An album is simply a distribution model for releasing songs. If the songs follow a common "Theme" e.g. Pink Floyd - The Wall then it makes sense to buy the album in whichever format you choose, Vinyl, CD, MP3 Flac or even Tape.

But another way is to view an album is as a "Snapshot" in time of an artist/band(s) work. This is the case for the majority of albums. An album quite simply is a collection of separate songs where the only common denominator is the artist/band that wrote it and the time when it was written.

But I remember buying singles (7" and 12"). Why? Because I couldn't afford the album? Sometimes.., but sometimes it was because I didn't like all the songs on the album. And I repeat this buying pattern online. I preview the album and if I like all the songs I buy the CD. If I find there are only a few songs I like then I buy the downloads of the individual tracks.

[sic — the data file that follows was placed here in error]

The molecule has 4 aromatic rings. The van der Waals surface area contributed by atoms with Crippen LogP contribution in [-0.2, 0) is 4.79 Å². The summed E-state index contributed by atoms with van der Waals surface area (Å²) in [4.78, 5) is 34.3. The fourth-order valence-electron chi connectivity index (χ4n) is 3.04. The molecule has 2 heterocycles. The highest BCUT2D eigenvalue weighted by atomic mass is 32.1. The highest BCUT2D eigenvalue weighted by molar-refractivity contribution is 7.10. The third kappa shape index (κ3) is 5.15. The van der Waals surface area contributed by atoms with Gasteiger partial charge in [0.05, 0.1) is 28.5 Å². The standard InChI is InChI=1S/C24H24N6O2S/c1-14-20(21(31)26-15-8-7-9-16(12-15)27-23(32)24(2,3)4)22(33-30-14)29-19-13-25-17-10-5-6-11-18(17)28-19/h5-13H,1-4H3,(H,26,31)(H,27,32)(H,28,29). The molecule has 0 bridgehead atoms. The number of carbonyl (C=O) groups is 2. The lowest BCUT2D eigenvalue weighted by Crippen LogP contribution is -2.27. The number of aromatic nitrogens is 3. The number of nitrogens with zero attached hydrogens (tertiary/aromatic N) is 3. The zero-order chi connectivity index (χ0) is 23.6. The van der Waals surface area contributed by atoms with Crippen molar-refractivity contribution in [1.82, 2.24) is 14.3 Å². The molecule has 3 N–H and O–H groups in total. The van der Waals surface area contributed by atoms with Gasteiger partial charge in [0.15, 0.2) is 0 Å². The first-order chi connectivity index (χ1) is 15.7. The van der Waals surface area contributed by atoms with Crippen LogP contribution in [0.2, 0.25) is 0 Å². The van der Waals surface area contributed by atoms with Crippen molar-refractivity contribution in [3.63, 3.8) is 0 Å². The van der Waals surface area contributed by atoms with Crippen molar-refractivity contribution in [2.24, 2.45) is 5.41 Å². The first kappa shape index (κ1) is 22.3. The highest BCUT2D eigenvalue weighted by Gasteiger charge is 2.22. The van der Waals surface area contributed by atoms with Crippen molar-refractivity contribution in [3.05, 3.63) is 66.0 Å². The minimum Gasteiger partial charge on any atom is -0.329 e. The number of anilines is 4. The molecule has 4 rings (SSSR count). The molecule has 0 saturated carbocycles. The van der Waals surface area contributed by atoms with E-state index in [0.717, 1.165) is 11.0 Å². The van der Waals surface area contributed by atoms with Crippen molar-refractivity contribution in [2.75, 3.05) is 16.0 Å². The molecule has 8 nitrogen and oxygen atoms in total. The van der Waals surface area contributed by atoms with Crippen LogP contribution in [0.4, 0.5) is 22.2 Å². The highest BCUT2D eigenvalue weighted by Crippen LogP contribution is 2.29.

There are few artists making concept albums now. The advent of pirate downloads has stripped income going into the music industry. Once upon a time big record labels used to invest in their artists, nurturing their talent and encouraging their creativity. With less money big companies are focusing on those few artists that have a ready audience (X-Factor etc). They are not interested in the music but are focused on the return they can get from an artist as a commodity / T-shirts / Ring Tones / Endorsements / Products etc. This is how the music industry is shaping up. They cut the lower rungs of the ladder and concentrate on the top echelon.

Yes there are lots of smaller independent labels, but they only act as part of the distribution chain and do little to market their artists other than cross pollinate between their signed acts. The artist signed to the smaller label may sell a few more CDs by association, but the Indie Label will take their slice of the ever dwindling cake for their work.